Like to stick close to your neighborhood? You’re missing out. For a culinary adventure, explore six of the city’s hottest dining locales.
The confluence of Silicon Beach denizens and breezy beach types has turned the neighborhood into an arbiter of cool. Driving the food scene is the hip Gjelina, its izakaya sibling, MTN, and Evan Funke’s Felix, a hub for handmade pastas. Along the main drag, there’s the Tasting Kitchen, Salt Air, and myriad stops for doughnuts, cocktails, and cold-pressed juices. It seems everyone here has time to sit and linger over beautiful pastries or cocktails at the Rose, or smoked-fish ba- gels at another all-day star, Gjusta. Major thoroughfares like Lincoln and Washington are dotted with fabulous spots, including the sunny Superba Food + Bread, which switches from daytime to nighttime eats with ease; Scopa Italian Roots, which is just as popular for cocktails as it is for meatballs; and Josiah Citrin’s Charcoal. Or while you’re taking in the show along the boardwalk, queue up for a deliciously sloppy Eggslut breakfast sandwich.
Culver City may be known for being steeped in movie history, but the down- town area has a trove of good restaurants, too. Akasha takes a wholesome approach with its California-centric menu, and Josef Centeno’s BäcoShop offers quick-serve flatbread sandwiches. In the Helms Bakery complex up the street, Sang Yoon’s Lukshon is still a best-kept secret for pan-Asian specialties like Sichuan chicken pops, while his blue-cheese-topped burger at the adjacent Father’s Office is anything but. Hayden Tract, a hub for design studios, is home to Jordan Kahn’s stylized Destroyer and otherworldly Vespertine, and the Platform complex nearby has oysters and wine at Hayden and excellent tacos at Loqui. A few miles west on Washington Boulevard there are naturally fermented loaves at Lodge Bread Company; wood-fired fare and whiskey at Hatchet Hall; and cocktails at the Corner Door.
From Boystown to the Sunset Strip, this city within a city has a storied past as a hub for style, nightlife, food, and music. Suzanne Goin and Caroline Styne’s Lucques is still the quintessential California restaurant, which is probably why they keep winning awards. Across the street, Ricardo Zarate brings a personal approach to Peruvian fare in the gorgeous confines of Rosaliné. This being WeHo, the party set clamors for rooftop seats at places like E.P. + L.P. and Catch. For a more serious meal, there’s Aburiya Raku, the perfect izakaya hang, and Sushi Ginza Onodera, known for high-priced omakase experiences. Hidden at the end of Melrose, Cecconi’s, Craig’s, and Gracias Madre generate a trifecta of celeb buzz. New spots continue to open, but history prevails at stalwarts like Dan Tana’s steak house.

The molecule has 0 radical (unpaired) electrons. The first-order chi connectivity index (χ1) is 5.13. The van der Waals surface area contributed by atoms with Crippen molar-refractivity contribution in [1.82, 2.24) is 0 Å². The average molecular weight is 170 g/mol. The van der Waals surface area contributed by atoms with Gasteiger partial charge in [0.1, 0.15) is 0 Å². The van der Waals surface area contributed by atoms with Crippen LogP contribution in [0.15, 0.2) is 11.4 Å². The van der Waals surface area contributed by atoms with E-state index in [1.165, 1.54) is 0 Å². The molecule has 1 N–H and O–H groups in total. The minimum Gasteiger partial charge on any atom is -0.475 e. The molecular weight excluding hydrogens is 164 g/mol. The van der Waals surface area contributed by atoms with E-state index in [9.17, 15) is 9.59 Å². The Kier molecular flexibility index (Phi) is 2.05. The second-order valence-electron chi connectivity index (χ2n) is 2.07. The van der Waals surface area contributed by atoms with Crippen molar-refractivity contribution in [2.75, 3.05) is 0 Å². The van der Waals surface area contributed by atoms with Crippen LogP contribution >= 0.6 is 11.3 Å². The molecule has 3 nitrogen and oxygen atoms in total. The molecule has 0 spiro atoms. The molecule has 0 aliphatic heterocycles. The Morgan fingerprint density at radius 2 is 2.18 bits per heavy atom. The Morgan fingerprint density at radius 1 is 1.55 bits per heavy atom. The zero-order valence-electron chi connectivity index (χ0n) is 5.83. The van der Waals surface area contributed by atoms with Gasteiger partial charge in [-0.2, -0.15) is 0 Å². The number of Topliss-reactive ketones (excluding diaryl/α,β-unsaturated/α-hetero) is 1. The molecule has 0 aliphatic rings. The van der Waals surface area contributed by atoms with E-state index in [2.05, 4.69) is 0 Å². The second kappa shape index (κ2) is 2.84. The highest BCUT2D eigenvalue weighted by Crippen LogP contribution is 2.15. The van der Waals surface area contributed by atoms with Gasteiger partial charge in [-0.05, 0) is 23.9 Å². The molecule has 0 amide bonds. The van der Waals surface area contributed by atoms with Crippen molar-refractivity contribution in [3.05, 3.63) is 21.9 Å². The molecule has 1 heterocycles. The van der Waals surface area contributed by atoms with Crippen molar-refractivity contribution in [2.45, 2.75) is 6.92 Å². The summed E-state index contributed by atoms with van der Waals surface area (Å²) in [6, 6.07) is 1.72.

The renaissance of downtown has no end in sight. Where to start? Everson Royce Bar makes one of the city’s best burgers, while the Factory Kitchen, Officine Brera, and Bestia take journeys through the Italian countryside via Arts District warehouses. In another Arts District pocket, sausage joint Wurstküche and Southern-inflected Manuela pull in steady crowds. Opposites attract in the Fashion District, where haunts include Rossoblu in City Market South and the funky little taqueria Sonoratown. Or head to Little Tokyo for a ramen at Daikokuya. Chef Josef Centeno’s mini empire—Bäco Mercat, Bar Amá, Orsa & Winston, and P.Y.T.—occupies a corner in the Historic Core. Elevated hotel dining is on the menu at the new NoMad near Bottega Louie, and the heights are more literal at 71 Above, which brings together contemporary Mediterranean-inflected cuisine and skyline views. A visit to the Broad museum wouldn’t be complete without a stop next door at Otium, and if you’re going to L.A. Live, hit Ray Garcia’s Broken Spanish for modern Mexican.
Like Los Angeles itself, Silver Lake is an amalgam of several distinct areas. Sunset Junction serves as the heart of the area, the corridor filled with strongholds like the French bistro Cafe Stella and brunch hot spot Cliff’s Edge, with its stunning hidden patio. The seasonal ethos is strong at Forage, while the dumplings and sautéed green pea shoots are worth the line at Pine & Crane. Siblings Kettle Black and Sawyer pull in trendy crowds for cocktails and contemporary Italian and California fare. Move east on Sunset to where Mh Zh hits all the right notes with its Israeli cooking. Trois Familia—backed by Ludo Lefebvre—kills it with everything from omelets to messy burgers; and Kris Yenbamroong creates spicy, true-to-its-roots Thai fare in a pink building with a poster of Cindy Crawford hanging on the wall at Night + Market Song. In another corner of Silver Lake, Jessica Koslow’s Sqirl garners long brunch lines, and you’ll find favorites like Zach Pollack’s Italian Alimento, L&E Oyster Bar, and the all-day café Botanica clustered near the reservoir.
Jake probably wouldn’t recognize Chinatown at this point, what with its mix of booming, music-filled parties on summer Thursdays, art galleries, and restaurants that go well beyond mainstays like Hop Li and Foo Chow. Far East Plaza has become one of the neighborhood’s buzziest corners, with Roy Choi’s spicy, bowl-centric Chego and Eddie Huang’s bun-centric BaoHaus. Heat-seeking devotees line up for hours at a time to sample Howlin’ Ray’s Nashville-style hot fried chicken, and next door LASA offers a powerful multicourse version of Filipino cooking. Down the street, you can find po’boys and jambalaya at the Little Jewel of New Orleans. Toward the neighborhood’s edge there are excellent pâté, steak, and biodynamic French wines at the sexy Oriel bistro and bar and local craft beers at Highland Park Brewing. Farther out still, David Chang just opened his first L.A. concept, Majordomo, serving postmodern Korean- influenced dishes near a tucked-away outpost of New York’s famed Apothéke cocktail bar.
This article was featured in our 2018 Dining L.A. Guide